Abstract 219: Agxt2 Plays Important Role in Regulation of Urine Adma Levels After Acute Adma Loading in Mice
Background Multiple epidemiological studies demonstrated increased levels of an endogenous inhibitor of nitric oxide synthases asymmetric dimethylarginine (ADMA) in cardiovascular diseases. In addition to the well characterized pathway of ADMA hydrolysis by dimethylarginine dimethylaminohydrolase (DDAH) ADMA can also be metabolized through an alternative pathway by alanine:glyoxylate aminotransferase 2 (AGXT2), which converts ADMA to α-keto-δ-(N,N-dimethylguanidino)valeric acid (DMGV). The goal of this study was to better characterize the role of AGXT2 pathway in metabolism of ADMA in vivo using a recently developed assay for detection of DMGV in biological samples.
Methods ADMA (250 μmol x kg-1 x d-1) was infused in C57/BL6 mice for 3 days using osmotic minipumps implanted intraperitoneally. We performed bilateral nephrectomy in some of the mice 24 hours before the end of ADMA infusion and sample collection. Urine was collected for 24 hours in metabolic cages. Blood was collected by cardiac puncture. Measurements of ADMA and DMGV were performed using liquid chromatography-tandem mass spectrometry (LC-MS/MS).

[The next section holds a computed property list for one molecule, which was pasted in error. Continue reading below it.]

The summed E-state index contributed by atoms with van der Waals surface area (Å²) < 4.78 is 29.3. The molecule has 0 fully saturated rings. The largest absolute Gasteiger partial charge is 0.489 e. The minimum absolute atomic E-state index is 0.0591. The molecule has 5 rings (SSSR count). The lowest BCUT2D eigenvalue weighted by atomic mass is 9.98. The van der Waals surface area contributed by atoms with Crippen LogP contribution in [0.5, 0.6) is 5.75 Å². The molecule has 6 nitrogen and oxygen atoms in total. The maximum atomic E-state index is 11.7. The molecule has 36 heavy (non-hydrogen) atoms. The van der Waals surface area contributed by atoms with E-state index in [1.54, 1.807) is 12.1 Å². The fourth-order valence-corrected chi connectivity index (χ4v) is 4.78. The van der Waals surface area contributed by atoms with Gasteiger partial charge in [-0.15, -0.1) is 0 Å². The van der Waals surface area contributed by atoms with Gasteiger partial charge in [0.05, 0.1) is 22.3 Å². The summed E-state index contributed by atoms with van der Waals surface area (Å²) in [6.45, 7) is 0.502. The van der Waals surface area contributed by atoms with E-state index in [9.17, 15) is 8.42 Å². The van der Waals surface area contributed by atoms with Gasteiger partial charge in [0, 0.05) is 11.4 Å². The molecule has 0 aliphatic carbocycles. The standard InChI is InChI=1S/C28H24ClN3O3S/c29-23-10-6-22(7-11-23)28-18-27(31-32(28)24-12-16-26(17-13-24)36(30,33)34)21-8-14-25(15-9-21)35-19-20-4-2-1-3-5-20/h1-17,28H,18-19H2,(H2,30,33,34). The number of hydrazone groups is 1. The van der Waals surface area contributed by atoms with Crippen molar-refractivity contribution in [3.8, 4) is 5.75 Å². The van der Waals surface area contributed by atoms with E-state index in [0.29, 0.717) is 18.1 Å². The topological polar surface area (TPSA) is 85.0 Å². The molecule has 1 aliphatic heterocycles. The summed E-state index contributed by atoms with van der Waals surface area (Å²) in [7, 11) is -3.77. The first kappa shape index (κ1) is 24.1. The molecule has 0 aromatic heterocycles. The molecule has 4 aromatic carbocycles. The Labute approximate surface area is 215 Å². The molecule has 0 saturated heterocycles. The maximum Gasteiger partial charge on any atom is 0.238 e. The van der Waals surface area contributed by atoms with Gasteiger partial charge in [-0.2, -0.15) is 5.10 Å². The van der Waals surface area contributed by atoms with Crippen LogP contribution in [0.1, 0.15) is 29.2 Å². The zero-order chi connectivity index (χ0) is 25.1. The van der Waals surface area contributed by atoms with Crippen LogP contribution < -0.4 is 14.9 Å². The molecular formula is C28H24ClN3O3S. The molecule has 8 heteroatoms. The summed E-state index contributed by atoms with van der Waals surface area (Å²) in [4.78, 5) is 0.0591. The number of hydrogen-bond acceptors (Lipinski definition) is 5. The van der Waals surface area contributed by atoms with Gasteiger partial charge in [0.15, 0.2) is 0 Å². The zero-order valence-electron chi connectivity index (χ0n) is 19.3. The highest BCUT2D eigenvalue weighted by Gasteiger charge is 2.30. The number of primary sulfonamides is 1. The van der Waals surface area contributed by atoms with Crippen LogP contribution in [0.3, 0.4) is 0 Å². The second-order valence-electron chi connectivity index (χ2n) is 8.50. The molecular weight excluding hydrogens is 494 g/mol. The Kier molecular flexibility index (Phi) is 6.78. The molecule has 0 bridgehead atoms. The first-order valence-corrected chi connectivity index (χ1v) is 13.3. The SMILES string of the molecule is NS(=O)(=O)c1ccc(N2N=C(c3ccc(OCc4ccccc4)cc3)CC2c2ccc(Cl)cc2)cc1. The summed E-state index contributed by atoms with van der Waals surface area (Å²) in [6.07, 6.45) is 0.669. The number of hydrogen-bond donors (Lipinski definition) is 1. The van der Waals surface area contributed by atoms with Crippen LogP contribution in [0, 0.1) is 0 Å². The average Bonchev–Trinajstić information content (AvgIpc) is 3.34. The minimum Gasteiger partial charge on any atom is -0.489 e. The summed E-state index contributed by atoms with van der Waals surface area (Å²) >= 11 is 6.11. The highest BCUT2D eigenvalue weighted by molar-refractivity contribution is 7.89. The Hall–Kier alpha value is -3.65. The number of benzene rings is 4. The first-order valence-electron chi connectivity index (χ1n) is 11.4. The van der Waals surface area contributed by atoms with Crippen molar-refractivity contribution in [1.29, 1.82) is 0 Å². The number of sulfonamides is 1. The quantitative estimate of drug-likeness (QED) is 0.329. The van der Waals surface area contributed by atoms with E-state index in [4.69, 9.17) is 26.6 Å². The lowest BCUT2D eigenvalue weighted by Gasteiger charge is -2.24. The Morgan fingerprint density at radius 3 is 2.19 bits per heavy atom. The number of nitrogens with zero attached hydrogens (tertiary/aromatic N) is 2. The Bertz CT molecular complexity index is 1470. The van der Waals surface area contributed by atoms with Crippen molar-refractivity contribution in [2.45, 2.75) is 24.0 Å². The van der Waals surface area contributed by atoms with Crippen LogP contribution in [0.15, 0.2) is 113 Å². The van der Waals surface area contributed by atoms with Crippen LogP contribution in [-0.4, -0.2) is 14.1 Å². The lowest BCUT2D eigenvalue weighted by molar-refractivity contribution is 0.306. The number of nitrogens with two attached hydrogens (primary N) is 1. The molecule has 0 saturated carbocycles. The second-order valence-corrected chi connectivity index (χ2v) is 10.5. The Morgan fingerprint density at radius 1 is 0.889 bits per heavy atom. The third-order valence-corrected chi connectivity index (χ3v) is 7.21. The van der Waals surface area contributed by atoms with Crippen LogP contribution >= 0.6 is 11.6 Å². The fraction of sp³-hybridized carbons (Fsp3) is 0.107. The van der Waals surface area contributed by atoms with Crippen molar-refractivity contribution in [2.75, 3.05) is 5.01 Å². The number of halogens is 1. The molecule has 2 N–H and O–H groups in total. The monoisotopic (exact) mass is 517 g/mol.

Results Intraperitoneal infusion of ADMA for 3 days resulted in an increase in plasma ADMA levels from 0.46±0.045 to 1.57±0.40 μM (p<0.05) and in urine ADMA levels from 36.4±3.4 to 188.6±31.5 μmol / mmol creatinine (p<0.05). Elevation of ADMA concentration coincided with elevation of plasma DMGV levels from 0.21±0.025 to 0.61±0.14 μM (p<0.05) and urine DMGV levels from 41.4±3.2 to 162.5±32.9 μmol / mmol creatinine (p<0.05). Bilateral nephrectomy in the mice, which underwent ADMA infusion, lead to a 1.7 fold increase in plasma ADMA levels and a 17.6 fold increase in DMGV levels compared with the mice from the sham group.
Conclusions Infusion of ADMA leads to increased flux through the AGXT2 pathway of ADMA metabolism in vivo. The observation that each 1 μmol / mmol creatinine increase in ADMA level in urine leads to a ~1 μmol / mmol creatinine increase in urine DMGV level suggests that AGXT2 is a major enzyme regulating ADMA levels in urine. The marked increase in DMGV levels in the mice lacking both kidneys suggests significant extrarenal production of DMGV in addition to absent renal excretion.
- © 2013 by American Heart Association, Inc.